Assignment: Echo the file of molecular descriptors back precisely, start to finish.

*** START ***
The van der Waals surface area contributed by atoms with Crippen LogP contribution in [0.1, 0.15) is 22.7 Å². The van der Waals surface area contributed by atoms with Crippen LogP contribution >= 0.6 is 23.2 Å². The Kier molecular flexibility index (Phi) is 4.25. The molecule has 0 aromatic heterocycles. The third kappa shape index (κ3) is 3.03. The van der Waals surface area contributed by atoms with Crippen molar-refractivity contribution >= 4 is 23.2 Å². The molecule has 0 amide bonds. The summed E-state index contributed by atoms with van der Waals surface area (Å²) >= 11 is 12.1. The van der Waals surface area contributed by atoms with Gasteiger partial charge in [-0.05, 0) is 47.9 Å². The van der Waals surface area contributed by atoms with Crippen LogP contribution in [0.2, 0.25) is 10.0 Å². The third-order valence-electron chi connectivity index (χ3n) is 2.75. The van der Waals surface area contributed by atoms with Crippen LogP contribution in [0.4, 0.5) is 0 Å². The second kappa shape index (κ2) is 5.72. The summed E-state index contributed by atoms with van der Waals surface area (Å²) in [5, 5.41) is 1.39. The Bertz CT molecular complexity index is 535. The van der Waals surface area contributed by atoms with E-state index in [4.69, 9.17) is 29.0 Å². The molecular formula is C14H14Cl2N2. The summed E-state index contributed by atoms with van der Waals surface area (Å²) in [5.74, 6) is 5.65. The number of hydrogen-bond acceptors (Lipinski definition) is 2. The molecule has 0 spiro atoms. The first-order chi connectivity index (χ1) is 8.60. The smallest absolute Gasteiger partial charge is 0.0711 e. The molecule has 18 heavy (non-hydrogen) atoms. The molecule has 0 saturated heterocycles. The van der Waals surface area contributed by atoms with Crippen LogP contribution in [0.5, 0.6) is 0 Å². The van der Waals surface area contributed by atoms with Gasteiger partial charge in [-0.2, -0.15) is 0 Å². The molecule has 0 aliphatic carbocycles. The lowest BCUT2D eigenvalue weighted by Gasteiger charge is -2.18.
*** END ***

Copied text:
The van der Waals surface area contributed by atoms with Crippen LogP contribution in [0.1, 0.15) is 22.7 Å². The van der Waals surface area contributed by atoms with Crippen LogP contribution >= 0.6 is 23.2 Å². The Kier molecular flexibility index (Phi) is 4.25. The molecule has 0 aromatic heterocycles. The third kappa shape index (κ3) is 3.03. The van der Waals surface area contributed by atoms with Crippen molar-refractivity contribution >= 4 is 23.2 Å². The molecule has 0 amide bonds. The summed E-state index contributed by atoms with van der Waals surface area (Å²) >= 11 is 12.1. The van der Waals surface area contributed by atoms with Gasteiger partial charge in [-0.05, 0) is 47.9 Å². The van der Waals surface area contributed by atoms with Crippen LogP contribution in [0.2, 0.25) is 10.0 Å². The third-order valence-electron chi connectivity index (χ3n) is 2.75. The van der Waals surface area contributed by atoms with Crippen LogP contribution in [0.4, 0.5) is 0 Å². The second kappa shape index (κ2) is 5.72. The summed E-state index contributed by atoms with van der Waals surface area (Å²) in [5, 5.41) is 1.39. The Bertz CT molecular complexity index is 535. The van der Waals surface area contributed by atoms with E-state index in [4.69, 9.17) is 29.0 Å². The molecular formula is C14H14Cl2N2. The summed E-state index contributed by atoms with van der Waals surface area (Å²) in [5.74, 6) is 5.65. The number of hydrogen-bond acceptors (Lipinski definition) is 2. The molecule has 0 spiro atoms. The first-order chi connectivity index (χ1) is 8.60. The smallest absolute Gasteiger partial charge is 0.0711 e. The molecule has 18 heavy (non-hydrogen) atoms. The molecule has 0 saturated heterocycles. The van der Waals surface area contributed by atoms with Crippen LogP contribution in [0.5, 0.6) is 0 Å². The van der Waals surface area contributed by atoms with Gasteiger partial charge in [-0.2, -0.15) is 0 Å². The molecule has 0 aliphatic carbocycles. The lowest BCUT2D eigenvalue weighted by Gasteiger charge is -2.18.